By PAT WATSON
In this space a few columns ago, what cognitive psychologists term “inattentional blindness” took up some ink. That’s the brain’s peculiar action of blanking out things that are visible but which a person does not see because he or she is looking for something else, or expecting to see something else.
Inattentional blindness merits a second mention as it links to a city still shaken by the shooting deaths of a number of Black boys in recent weeks – including nine-year-old Kesean Williams, killed by a bullet that was fired into the Brampton apartment where he lived, meaning he was not even an intended target.
There is well-documented information that details how chronic economic inequality, neighbourhoods of concentrated poverty and scarcity, absence of opportunity to move out of social deprivation, and anti-Black attitude lead to the relatively high level of violence in crisis areas.
But this notion of inattentional blindness remains a point of interest because of the intransigence of those who reject or are blind to the prevailing conditions that lead to violent outcomes among at-risk youth.
The sentiment of people living worlds far apart from the daily reality of crisis neighbourhoods becomes tedious – and that is putting it mildly. Instead of admitting at the very least that they don’t have a clue about how this deadly violence continues to erupt, they offer obtuse explanations that include the two-parent family model as a solution. Apparently, the suburban nuclear family ideal strictly adhered to would be the solution to all the ills in crisis neighbourhoods.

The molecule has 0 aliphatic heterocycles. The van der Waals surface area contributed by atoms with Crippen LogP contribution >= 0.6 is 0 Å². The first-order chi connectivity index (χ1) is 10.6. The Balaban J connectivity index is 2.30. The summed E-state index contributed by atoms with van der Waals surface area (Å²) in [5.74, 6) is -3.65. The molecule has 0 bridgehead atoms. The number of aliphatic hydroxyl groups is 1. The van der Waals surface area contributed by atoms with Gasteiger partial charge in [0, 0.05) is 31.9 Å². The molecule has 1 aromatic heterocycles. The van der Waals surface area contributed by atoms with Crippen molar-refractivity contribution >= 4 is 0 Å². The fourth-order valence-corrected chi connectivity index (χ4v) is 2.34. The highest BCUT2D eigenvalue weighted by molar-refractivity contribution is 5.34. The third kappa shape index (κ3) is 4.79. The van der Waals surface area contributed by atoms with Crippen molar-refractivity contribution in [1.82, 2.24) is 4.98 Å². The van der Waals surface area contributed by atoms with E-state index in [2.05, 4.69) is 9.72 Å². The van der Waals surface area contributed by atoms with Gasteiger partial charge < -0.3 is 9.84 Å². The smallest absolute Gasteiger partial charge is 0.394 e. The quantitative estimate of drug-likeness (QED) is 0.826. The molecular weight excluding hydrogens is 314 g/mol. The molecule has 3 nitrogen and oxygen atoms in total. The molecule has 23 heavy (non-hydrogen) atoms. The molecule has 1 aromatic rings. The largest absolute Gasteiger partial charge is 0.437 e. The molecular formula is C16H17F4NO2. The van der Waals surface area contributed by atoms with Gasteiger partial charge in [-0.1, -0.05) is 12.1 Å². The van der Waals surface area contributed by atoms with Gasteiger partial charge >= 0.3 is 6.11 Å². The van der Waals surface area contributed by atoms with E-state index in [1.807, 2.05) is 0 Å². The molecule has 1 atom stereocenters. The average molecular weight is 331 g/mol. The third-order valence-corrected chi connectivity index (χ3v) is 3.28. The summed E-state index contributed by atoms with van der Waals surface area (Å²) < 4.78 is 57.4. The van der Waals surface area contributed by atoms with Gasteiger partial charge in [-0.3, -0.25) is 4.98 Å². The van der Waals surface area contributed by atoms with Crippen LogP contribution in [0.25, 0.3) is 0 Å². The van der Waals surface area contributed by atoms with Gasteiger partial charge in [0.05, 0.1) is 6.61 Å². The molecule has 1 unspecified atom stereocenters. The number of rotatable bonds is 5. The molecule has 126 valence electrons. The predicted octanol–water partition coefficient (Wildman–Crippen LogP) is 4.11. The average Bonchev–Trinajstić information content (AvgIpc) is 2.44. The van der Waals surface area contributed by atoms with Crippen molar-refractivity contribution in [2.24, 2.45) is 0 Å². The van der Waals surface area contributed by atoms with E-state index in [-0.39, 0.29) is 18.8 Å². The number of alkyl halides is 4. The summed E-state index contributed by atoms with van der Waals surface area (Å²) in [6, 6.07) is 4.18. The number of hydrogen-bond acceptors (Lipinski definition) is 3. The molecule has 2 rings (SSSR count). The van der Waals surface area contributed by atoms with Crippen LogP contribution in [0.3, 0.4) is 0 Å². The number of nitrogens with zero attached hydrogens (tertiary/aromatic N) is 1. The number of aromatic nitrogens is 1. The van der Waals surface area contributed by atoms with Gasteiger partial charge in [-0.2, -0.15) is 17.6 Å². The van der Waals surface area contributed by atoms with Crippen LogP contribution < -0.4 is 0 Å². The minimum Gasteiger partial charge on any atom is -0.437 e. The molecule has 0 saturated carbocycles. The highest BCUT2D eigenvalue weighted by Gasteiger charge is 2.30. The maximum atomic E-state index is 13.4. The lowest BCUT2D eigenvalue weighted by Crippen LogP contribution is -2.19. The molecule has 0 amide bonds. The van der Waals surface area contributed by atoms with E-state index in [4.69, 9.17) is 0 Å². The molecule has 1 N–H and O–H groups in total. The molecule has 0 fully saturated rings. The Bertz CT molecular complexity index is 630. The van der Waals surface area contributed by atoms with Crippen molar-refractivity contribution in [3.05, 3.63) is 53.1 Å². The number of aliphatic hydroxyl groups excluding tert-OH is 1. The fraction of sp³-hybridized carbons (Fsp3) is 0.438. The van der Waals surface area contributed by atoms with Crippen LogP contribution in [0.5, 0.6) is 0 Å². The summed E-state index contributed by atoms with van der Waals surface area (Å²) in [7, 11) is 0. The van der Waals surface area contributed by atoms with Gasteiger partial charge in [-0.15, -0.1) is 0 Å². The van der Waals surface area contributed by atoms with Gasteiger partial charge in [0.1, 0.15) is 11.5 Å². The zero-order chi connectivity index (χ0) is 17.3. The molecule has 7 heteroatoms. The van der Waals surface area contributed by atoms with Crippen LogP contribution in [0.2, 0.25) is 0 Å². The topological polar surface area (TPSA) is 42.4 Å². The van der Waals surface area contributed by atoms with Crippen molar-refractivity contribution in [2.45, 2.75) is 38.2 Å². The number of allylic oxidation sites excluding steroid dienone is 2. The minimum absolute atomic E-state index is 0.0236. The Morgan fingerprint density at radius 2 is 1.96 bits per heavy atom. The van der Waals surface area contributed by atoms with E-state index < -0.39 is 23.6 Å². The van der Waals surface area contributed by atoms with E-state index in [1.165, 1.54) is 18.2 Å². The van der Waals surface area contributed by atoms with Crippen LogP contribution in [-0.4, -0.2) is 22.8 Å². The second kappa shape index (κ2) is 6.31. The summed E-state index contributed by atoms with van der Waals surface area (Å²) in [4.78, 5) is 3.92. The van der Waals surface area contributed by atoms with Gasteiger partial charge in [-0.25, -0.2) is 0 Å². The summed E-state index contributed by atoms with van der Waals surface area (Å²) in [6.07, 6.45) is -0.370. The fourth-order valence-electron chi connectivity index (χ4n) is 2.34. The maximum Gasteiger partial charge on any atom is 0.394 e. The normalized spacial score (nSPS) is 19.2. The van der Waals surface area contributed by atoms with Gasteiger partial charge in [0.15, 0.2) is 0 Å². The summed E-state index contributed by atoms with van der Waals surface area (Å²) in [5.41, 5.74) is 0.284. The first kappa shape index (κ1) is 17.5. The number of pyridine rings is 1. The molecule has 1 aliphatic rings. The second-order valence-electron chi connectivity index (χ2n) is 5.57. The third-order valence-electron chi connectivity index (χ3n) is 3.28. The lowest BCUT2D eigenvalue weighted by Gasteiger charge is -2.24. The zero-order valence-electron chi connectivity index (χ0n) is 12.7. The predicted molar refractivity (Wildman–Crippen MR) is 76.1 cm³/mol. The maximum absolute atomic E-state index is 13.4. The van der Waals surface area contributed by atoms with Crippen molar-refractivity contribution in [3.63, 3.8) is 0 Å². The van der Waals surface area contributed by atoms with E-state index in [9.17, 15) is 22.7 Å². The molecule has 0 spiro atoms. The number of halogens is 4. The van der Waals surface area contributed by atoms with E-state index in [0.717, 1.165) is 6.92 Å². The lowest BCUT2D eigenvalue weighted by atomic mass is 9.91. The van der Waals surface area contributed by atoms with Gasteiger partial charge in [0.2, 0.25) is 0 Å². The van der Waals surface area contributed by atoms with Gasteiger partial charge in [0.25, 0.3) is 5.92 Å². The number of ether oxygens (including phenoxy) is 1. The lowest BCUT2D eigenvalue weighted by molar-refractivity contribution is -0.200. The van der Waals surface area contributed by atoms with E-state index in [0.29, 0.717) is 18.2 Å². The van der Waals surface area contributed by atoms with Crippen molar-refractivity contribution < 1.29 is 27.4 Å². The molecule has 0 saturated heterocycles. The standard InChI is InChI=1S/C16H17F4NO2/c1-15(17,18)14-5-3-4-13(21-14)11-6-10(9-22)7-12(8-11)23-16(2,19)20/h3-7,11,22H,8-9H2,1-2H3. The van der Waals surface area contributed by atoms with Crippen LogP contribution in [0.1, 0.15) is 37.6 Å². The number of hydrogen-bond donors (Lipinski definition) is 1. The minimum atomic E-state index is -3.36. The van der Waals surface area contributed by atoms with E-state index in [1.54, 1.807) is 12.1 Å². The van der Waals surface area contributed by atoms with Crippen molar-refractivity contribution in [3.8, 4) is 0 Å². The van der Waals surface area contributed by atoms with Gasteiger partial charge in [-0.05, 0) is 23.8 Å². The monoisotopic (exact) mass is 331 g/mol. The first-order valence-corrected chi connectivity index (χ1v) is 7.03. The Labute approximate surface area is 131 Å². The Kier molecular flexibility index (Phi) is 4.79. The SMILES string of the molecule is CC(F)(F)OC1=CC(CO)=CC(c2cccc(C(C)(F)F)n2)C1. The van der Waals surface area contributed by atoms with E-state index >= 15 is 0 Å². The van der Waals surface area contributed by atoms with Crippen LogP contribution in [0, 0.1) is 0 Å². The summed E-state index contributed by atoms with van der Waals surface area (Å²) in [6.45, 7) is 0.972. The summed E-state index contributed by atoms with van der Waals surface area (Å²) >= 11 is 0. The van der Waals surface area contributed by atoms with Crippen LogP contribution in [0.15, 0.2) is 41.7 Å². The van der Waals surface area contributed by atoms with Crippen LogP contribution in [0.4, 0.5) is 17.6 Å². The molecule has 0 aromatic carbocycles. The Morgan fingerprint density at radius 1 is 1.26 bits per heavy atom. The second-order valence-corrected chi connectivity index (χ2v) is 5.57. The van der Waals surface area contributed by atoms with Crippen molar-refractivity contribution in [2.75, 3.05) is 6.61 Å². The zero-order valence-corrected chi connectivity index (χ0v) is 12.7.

Or, the violence will stop when kids just go to school and study.
That would be the same schools where many kids living in trouble spots experience further displacement.
We have just marked another Black History Month, a time when one would hope that the Canada we prefer to idealize would show a willingness to elevate its awareness of many and diverse African Canadian communities, both old and new. It would mean that we here in Canada would see it as a time to take on the matter of anti-Black racism and all it means. It would have been especially meaningful for that to happen, given the timing of the deaths these Black boys.
The month has ended, but it does not mean we should relax our efforts to make the changes that we need as a society that aspires to be a peaceable nation.
To begin with, all African Canadians ought to consider it their moral duty to read thoroughly the Roots of Youth Violence report. We need to come to a universal understanding of what is contributing to the problem of youth violence. Reading this report will both inform and provide a basis for exploration.
Furthermore, the report includes concrete recommendations for how to address the root causes of the distress so many Black youngsters face, especially those living in depressed neighbourhoods.
Going forward, a rubric has to be used to recognize the level of success or failure that is occurring. And we need timelines as a means of measuring results.
Additionally, the Roots of Youth Violence ought to be mandatory reading for every single politician and educator in every corner of this country followed by annual and semi-annual statements about what recommendations they have enacted in their respective areas of responsibility. Similar reports should come from those who have answered the call to do the work of lifting up youth in crisis communities. But we want truth, not fluffy reports. Reality, in the rise or fall of deaths by gun would be evidence anyway.
To stem the problem that is killing our young people living at risk, it would be well to consider the Roots of Youth Violence report as a manifesto for change. People of colour in this city must demand it of themselves and of those in authority. Aboriginal people have declared they are ‘Idle No More’. With the urgency of young lives at stake, we must do the same.
A note on women…
The world marks International Women’s Day 2013 on Friday, March 8. While we recognize the many advancements women have claimed in the past 100 years, it is well to paraphrase the words of civil rights leader Rev. Martin Luther King Jr. that no woman is free until every woman is free. It is also well to understand that where women are not accepted as equals and their humanity is denied, men also suffer.